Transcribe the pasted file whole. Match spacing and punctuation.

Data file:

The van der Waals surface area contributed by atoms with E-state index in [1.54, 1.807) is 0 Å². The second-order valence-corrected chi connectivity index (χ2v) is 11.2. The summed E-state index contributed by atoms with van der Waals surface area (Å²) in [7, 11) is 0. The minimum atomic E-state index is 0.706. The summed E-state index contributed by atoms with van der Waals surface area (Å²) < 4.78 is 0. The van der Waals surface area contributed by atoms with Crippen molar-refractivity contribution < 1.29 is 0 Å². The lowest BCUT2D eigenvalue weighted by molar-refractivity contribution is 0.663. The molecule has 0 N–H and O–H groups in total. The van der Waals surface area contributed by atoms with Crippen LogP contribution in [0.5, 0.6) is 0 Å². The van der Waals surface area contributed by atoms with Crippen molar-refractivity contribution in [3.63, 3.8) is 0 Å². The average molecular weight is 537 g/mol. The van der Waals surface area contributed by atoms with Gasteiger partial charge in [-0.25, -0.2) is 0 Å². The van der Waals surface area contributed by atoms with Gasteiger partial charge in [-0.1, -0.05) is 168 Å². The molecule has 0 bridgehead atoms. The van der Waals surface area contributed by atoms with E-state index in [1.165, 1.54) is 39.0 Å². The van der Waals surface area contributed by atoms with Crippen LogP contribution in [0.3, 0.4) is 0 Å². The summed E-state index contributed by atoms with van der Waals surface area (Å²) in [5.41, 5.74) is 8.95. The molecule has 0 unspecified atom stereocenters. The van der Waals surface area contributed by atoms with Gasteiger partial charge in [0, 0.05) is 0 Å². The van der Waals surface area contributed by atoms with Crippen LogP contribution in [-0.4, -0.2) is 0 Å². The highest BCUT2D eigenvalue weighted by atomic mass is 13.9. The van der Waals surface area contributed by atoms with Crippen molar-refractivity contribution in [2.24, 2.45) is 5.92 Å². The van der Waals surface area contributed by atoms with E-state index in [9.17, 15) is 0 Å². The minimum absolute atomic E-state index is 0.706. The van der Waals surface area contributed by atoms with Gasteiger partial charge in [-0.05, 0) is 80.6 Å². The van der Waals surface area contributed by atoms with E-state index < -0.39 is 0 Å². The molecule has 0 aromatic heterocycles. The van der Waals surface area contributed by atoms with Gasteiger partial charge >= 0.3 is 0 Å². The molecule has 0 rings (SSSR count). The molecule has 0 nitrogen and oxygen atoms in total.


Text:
The van der Waals surface area contributed by atoms with E-state index in [1.54, 1.807) is 0 Å². The second-order valence-corrected chi connectivity index (χ2v) is 11.2. The summed E-state index contributed by atoms with van der Waals surface area (Å²) in [7, 11) is 0. The minimum atomic E-state index is 0.706. The summed E-state index contributed by atoms with van der Waals surface area (Å²) < 4.78 is 0. The van der Waals surface area contributed by atoms with Crippen molar-refractivity contribution < 1.29 is 0 Å². The lowest BCUT2D eigenvalue weighted by molar-refractivity contribution is 0.663. The molecule has 0 N–H and O–H groups in total. The van der Waals surface area contributed by atoms with Crippen LogP contribution in [0.5, 0.6) is 0 Å². The van der Waals surface area contributed by atoms with Crippen molar-refractivity contribution in [3.63, 3.8) is 0 Å². The average molecular weight is 537 g/mol. The van der Waals surface area contributed by atoms with Gasteiger partial charge in [-0.25, -0.2) is 0 Å². The van der Waals surface area contributed by atoms with Gasteiger partial charge in [-0.1, -0.05) is 168 Å². The molecule has 0 bridgehead atoms. The van der Waals surface area contributed by atoms with E-state index in [1.165, 1.54) is 39.0 Å². The van der Waals surface area contributed by atoms with Crippen LogP contribution in [0.3, 0.4) is 0 Å². The summed E-state index contributed by atoms with van der Waals surface area (Å²) in [5.41, 5.74) is 8.95. The molecule has 0 unspecified atom stereocenters. The van der Waals surface area contributed by atoms with Gasteiger partial charge in [0, 0.05) is 0 Å². The van der Waals surface area contributed by atoms with Crippen LogP contribution in [-0.4, -0.2) is 0 Å². The highest BCUT2D eigenvalue weighted by atomic mass is 13.9. The van der Waals surface area contributed by atoms with Crippen molar-refractivity contribution in [2.24, 2.45) is 5.92 Å². The van der Waals surface area contributed by atoms with E-state index in [9.17, 15) is 0 Å². The minimum absolute atomic E-state index is 0.706. The van der Waals surface area contributed by atoms with Gasteiger partial charge in [-0.05, 0) is 80.6 Å². The van der Waals surface area contributed by atoms with E-state index < -0.39 is 0 Å². The molecule has 0 aromatic heterocycles. The van der Waals surface area contributed by atoms with Gasteiger partial charge >= 0.3 is 0 Å². The molecule has 0 rings (SSSR count). The molecule has 0 nitrogen and oxygen atoms in total.